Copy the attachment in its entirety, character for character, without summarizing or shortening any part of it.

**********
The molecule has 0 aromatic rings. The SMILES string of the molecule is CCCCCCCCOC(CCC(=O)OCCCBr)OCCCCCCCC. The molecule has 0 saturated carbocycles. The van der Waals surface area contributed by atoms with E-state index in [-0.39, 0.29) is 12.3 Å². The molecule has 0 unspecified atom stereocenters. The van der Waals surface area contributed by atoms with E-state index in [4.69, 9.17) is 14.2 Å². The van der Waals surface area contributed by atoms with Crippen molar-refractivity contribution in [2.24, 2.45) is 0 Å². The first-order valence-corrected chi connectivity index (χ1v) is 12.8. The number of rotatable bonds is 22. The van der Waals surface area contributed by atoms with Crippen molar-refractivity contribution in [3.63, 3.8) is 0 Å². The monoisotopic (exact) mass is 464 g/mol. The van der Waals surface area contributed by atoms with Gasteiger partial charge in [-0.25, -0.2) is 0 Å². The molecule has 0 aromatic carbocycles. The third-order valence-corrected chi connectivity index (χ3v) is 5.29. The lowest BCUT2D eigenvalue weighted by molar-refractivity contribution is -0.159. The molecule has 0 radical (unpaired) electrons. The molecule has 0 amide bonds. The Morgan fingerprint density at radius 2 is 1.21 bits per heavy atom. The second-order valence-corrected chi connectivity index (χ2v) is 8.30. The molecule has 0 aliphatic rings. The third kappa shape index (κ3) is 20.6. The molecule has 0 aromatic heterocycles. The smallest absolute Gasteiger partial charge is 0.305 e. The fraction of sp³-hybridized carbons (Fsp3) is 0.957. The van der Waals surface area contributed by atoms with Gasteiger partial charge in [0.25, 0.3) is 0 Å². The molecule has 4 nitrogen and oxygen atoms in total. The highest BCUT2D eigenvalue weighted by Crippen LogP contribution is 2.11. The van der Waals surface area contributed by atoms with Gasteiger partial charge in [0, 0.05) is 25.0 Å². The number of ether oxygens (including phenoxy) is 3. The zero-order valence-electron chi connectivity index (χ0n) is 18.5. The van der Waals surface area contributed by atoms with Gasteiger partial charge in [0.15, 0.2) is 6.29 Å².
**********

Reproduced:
The molecule has 0 aromatic rings. The SMILES string of the molecule is CCCCCCCCOC(CCC(=O)OCCCBr)OCCCCCCCC. The molecule has 0 saturated carbocycles. The van der Waals surface area contributed by atoms with E-state index in [-0.39, 0.29) is 12.3 Å². The molecule has 0 unspecified atom stereocenters. The van der Waals surface area contributed by atoms with E-state index in [4.69, 9.17) is 14.2 Å². The van der Waals surface area contributed by atoms with Crippen molar-refractivity contribution in [2.24, 2.45) is 0 Å². The first-order valence-corrected chi connectivity index (χ1v) is 12.8. The number of rotatable bonds is 22. The van der Waals surface area contributed by atoms with Crippen molar-refractivity contribution in [3.63, 3.8) is 0 Å². The monoisotopic (exact) mass is 464 g/mol. The van der Waals surface area contributed by atoms with Gasteiger partial charge in [-0.25, -0.2) is 0 Å². The molecule has 0 aromatic carbocycles. The third-order valence-corrected chi connectivity index (χ3v) is 5.29. The lowest BCUT2D eigenvalue weighted by molar-refractivity contribution is -0.159. The molecule has 0 radical (unpaired) electrons. The molecule has 0 amide bonds. The Morgan fingerprint density at radius 2 is 1.21 bits per heavy atom. The second-order valence-corrected chi connectivity index (χ2v) is 8.30. The molecule has 0 aliphatic rings. The third kappa shape index (κ3) is 20.6. The molecule has 0 aromatic heterocycles. The smallest absolute Gasteiger partial charge is 0.305 e. The fraction of sp³-hybridized carbons (Fsp3) is 0.957. The van der Waals surface area contributed by atoms with Gasteiger partial charge in [0.25, 0.3) is 0 Å². The molecule has 4 nitrogen and oxygen atoms in total. The highest BCUT2D eigenvalue weighted by Crippen LogP contribution is 2.11. The van der Waals surface area contributed by atoms with Gasteiger partial charge in [0, 0.05) is 25.0 Å². The number of ether oxygens (including phenoxy) is 3. The zero-order valence-electron chi connectivity index (χ0n) is 18.5. The van der Waals surface area contributed by atoms with Gasteiger partial charge in [0.15, 0.2) is 6.29 Å².